Introductory Remarks
Datin Zarinah Anwar
Deputy Chief Executive
Securities Commission, Malaysia
at the
Seminar on Enforcement of Corporate Governance for APEC Economies
22 April 2004
Securities Commission Malaysia


Distinguished speakers,
Honourable Guests,
Ladies and Gentlemen

Assalamualaikum warahmatullahi wabaraktuh dan selamat pagi


It is a pleasure to welcome you to the Securities Commission and to the Seminar on Enforcement of Corporate Governance for APEC Economies. I would also like to take this opportunity to thank the Australian High Commission for inviting the SC to join them in organising and hosting this seminar as part of the APEC’s Strengthening Economic Legal Infrastructure (SELI) initiative.

Ladies and gentlemen

It is clear that efforts to promote good corporate governance standards and practices in the financial markets have become a priority agenda, particularly in the aftermath of the Asian financial crisis and then in more recent times, the large corporate failures in the USA and Europe.

These developments have provided useful lessons in the importance of transparency, accentuating the extreme seriousness with which accounting malpractices and outright fraud have to be viewed if there is to be confidence in the integrity of the capital market.

The US Supreme Court in the case of Basic Inc v. Levinson (1988) said: “It is hard to imagine that there is ever any buyer or seller who does not rely on market integrity. Who would knowingly roll a dice in a crooked crap game?” Corporate failures and misconduct inevitably undermine confidence leading to the departure of investors who will seek investment opportunities in jurisdictions where probity is not undermined, and duties and obligations attached to stewardship are not subordinated to the dictates of greed and expediency.

No doubt therefore, the immediate and long term impact of investor confidence in the market will continue to be a primary concern for Governments and financial regulators the world over.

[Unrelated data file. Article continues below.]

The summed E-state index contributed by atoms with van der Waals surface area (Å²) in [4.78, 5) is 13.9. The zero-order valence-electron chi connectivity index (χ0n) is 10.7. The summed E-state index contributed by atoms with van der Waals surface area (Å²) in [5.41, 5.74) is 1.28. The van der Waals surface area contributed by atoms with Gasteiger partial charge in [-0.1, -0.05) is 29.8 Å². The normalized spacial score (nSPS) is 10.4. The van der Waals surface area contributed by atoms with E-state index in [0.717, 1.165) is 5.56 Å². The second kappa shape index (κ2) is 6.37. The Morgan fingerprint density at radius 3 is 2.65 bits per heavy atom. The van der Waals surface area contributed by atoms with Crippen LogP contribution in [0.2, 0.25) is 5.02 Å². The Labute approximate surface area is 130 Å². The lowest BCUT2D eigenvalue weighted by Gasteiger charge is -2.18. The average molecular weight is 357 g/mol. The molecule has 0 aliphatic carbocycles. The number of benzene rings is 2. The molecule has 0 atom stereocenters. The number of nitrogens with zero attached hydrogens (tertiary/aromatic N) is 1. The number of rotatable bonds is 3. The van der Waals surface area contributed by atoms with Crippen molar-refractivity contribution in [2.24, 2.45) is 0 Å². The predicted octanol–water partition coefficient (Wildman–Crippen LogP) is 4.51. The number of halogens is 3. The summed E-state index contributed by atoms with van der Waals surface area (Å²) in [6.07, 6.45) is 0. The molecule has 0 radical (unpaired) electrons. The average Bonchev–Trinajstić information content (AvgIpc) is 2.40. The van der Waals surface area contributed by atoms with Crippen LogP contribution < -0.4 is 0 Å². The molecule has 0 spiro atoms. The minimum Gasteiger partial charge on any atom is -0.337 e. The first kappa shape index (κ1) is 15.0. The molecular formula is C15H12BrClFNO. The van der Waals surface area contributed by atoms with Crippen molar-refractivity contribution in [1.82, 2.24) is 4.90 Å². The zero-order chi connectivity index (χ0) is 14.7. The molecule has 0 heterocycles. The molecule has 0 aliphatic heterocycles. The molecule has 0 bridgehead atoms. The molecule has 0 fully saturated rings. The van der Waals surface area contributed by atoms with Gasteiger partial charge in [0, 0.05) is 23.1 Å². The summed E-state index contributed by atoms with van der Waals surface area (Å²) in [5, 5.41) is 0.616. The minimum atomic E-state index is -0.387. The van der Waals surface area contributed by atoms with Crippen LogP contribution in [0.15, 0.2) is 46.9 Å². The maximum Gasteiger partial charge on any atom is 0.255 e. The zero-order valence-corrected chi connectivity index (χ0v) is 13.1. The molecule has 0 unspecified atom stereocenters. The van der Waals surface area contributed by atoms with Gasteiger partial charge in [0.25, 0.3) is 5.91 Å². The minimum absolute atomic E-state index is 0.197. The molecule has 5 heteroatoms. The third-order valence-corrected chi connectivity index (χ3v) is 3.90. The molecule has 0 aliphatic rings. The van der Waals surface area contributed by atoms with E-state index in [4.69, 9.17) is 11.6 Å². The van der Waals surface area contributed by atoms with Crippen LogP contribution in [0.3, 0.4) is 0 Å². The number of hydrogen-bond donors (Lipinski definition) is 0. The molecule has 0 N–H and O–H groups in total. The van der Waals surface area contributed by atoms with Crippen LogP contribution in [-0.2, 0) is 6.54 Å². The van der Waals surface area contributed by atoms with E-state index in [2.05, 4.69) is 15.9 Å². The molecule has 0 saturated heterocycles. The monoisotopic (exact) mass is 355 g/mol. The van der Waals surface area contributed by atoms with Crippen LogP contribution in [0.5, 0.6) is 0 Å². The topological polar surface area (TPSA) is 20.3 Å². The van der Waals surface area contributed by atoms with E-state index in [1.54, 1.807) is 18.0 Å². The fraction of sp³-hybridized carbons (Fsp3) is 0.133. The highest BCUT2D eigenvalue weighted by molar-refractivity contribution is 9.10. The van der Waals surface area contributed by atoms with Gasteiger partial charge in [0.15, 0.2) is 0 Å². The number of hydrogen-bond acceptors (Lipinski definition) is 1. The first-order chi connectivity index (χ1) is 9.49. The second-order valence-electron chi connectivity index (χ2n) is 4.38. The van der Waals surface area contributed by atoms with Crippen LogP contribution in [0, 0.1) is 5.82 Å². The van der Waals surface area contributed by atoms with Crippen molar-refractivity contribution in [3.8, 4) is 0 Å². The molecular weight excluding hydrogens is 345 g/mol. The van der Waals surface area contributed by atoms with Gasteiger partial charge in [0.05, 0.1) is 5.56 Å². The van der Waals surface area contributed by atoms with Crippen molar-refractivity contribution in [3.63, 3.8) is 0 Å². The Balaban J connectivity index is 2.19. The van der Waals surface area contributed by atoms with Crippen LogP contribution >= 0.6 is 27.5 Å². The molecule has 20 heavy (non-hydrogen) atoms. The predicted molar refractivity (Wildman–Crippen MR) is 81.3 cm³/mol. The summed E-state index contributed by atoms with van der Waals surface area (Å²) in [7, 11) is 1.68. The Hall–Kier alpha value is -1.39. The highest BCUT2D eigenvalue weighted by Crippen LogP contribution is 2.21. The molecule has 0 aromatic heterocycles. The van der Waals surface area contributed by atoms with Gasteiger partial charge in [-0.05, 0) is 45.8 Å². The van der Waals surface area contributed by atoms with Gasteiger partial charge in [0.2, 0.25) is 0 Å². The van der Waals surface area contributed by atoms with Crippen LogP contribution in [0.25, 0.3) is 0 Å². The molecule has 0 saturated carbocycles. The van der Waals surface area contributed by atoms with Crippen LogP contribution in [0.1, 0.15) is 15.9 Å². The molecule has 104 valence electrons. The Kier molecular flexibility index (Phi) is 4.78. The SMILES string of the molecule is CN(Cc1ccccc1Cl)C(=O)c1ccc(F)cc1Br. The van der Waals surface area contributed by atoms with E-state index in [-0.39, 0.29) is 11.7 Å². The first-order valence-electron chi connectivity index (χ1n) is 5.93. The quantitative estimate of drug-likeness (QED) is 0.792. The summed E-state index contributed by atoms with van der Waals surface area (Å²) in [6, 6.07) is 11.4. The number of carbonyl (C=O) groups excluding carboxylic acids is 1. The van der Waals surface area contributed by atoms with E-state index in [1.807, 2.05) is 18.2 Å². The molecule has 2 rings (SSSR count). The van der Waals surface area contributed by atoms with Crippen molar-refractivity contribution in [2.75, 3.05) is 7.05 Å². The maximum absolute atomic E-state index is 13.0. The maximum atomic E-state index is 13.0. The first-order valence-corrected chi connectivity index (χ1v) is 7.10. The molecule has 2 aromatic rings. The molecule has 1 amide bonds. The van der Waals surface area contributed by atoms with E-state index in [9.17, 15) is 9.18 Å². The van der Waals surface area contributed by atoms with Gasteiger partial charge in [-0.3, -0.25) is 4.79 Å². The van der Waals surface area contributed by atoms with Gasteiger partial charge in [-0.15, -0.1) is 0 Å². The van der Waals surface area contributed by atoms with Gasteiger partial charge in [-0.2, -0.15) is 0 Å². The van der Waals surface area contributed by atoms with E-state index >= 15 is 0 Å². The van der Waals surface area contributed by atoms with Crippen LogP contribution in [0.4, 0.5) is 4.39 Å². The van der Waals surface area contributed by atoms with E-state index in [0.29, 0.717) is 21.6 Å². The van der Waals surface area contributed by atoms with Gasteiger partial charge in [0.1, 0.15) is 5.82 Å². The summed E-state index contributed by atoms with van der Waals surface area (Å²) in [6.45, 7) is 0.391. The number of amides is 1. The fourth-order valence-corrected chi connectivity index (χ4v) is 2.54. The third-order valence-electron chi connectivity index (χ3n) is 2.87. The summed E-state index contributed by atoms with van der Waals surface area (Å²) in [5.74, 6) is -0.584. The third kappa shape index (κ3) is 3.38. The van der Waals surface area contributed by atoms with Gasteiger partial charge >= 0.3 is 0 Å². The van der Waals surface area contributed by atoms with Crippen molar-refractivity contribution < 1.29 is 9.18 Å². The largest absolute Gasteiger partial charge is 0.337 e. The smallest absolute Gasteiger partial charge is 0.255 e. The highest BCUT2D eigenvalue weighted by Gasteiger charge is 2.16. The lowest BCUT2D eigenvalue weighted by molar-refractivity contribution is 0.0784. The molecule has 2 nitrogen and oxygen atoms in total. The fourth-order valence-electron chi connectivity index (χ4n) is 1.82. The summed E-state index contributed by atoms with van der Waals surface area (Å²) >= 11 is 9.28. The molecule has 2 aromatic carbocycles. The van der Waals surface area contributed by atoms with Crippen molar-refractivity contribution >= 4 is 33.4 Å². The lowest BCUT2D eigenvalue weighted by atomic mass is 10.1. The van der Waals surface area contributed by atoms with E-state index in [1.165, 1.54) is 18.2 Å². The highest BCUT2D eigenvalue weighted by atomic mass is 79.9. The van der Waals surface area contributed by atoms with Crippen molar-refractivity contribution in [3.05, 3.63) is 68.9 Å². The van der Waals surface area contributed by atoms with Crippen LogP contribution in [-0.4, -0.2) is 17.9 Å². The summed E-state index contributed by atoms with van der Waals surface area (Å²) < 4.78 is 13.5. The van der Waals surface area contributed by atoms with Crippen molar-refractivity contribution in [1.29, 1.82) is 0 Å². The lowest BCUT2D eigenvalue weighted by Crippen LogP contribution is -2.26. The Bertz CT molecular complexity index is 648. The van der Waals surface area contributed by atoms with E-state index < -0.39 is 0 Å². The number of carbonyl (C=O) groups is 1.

It is significant that both the Trade and Finance Ministers’ Processes within the APEC umbrella should converge in their efforts towards building capacity in the area of corporate governance for member economies. Efforts to strengthen corporate governance in the region which began in 1999, continue till today. At present, a core group comprising Australia, Mexico, Korea, Philippines, Hong Kong and Malaysia are undertaking a ” Pathfinder Initiative on Corporate Governance “, aimed at gathering information and facilitating peer reviews on specific aspects of corporate governance – namely, disclosure and transparency and the responsibilities of the board of directors. Complementing these APEC initiatives, is the APEC Financial Regulators’ Training Initiative. Led by the Asian Development Bank and the USA, this Training Initiative provides an important platform for capacity building to equip regulators to effectively address corporate governance challenges.

Ladies and gentlemen,

All these efforts have seen significant reforms being undertaken across the board within the region to keep pace with global standards. However, progress has been uneven, with some economies achieving significant advancement and others adopting a more incremental approach, understandably, due to the different stages in the development of the economies. This notwithstanding, I think it is important for us all to keep in mind that serious efforts must be taken to ensure that corporate governance practices meet the challenges brought upon by the rapid integration of economies and the intensity of competition.


Perhaps the most widespread sentiment expressed in many roundtable discussions is the importance of enhancing enforcement. While legal traditions may vary across countries, there is a broad consensus that the structure, vigilance and capacity of the regulatory and judicial framework forms an integral part of the corporate governance environment.

Therefore, there is a need to narrow the gap between formal legal provisions and actual implementation and enforcement. Effective enforcement pose an obvious challenge to the regulators and enforcement agencies: it requires not only adequate human skills and financial resources, but also the will to act.

Enforcement of corporate governance therefore needs the full involvement and commitment of all parties concerned.

APEC’s role in this area is significant. Having put in efforts in promoting reform of the regulatory framework, it is only appropriate for the economies to combine resources to overcome challenges to effective enforcement.

This Seminar today is therefore important, timely and relevant to all of us. I hope the discussions and deliberations that will take place during the course of the Seminar will assist us in identifying priority areas and formulating a comprehensive response to the enforcement challenges.

On behalf of the Securities Commission, I would like to thank all of you for your participation. I would also like to put on record our appreciation to all speakers whose expertise and experience will no doubt stimulate valuable discourse on the issues at hand.

Thank you.